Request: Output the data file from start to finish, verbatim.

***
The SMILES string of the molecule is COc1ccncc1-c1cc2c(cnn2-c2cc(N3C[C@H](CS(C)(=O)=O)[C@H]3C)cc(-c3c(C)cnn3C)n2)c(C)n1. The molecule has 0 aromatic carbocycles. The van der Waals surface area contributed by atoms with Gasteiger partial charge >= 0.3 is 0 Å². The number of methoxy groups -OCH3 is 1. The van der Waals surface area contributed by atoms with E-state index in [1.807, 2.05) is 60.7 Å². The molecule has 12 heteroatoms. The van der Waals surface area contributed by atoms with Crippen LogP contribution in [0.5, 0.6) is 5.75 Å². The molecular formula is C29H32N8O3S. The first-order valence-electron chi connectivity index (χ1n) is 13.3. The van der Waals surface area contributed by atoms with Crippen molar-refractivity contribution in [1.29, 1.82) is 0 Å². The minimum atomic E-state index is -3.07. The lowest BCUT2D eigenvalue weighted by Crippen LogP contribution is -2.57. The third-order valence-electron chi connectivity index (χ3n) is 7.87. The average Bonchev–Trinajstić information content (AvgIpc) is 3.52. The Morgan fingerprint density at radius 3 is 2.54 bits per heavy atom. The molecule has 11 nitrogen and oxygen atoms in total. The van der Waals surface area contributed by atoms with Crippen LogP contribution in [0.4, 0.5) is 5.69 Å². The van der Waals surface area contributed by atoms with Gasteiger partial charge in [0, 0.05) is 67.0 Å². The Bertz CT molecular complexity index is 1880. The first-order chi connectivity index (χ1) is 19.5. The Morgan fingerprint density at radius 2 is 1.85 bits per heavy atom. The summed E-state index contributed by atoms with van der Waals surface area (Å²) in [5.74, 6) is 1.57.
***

The SMILES string of the molecule is COc1ccncc1-c1cc2c(cnn2-c2cc(N3C[C@H](CS(C)(=O)=O)[C@H]3C)cc(-c3c(C)cnn3C)n2)c(C)n1. The molecule has 0 aromatic carbocycles. The van der Waals surface area contributed by atoms with Gasteiger partial charge >= 0.3 is 0 Å². The number of methoxy groups -OCH3 is 1. The van der Waals surface area contributed by atoms with E-state index in [1.807, 2.05) is 60.7 Å². The molecule has 12 heteroatoms. The van der Waals surface area contributed by atoms with Crippen LogP contribution in [0.5, 0.6) is 5.75 Å². The molecular formula is C29H32N8O3S. The first-order valence-electron chi connectivity index (χ1n) is 13.3. The van der Waals surface area contributed by atoms with Crippen molar-refractivity contribution in [1.29, 1.82) is 0 Å². The minimum atomic E-state index is -3.07. The lowest BCUT2D eigenvalue weighted by Crippen LogP contribution is -2.57. The third-order valence-electron chi connectivity index (χ3n) is 7.87. The average Bonchev–Trinajstić information content (AvgIpc) is 3.52. The Morgan fingerprint density at radius 3 is 2.54 bits per heavy atom. The molecule has 11 nitrogen and oxygen atoms in total. The van der Waals surface area contributed by atoms with Crippen LogP contribution in [0.4, 0.5) is 5.69 Å². The van der Waals surface area contributed by atoms with Gasteiger partial charge in [0, 0.05) is 67.0 Å². The Bertz CT molecular complexity index is 1880. The first-order chi connectivity index (χ1) is 19.5. The Morgan fingerprint density at radius 2 is 1.85 bits per heavy atom. The summed E-state index contributed by atoms with van der Waals surface area (Å²) in [5.74, 6) is 1.57.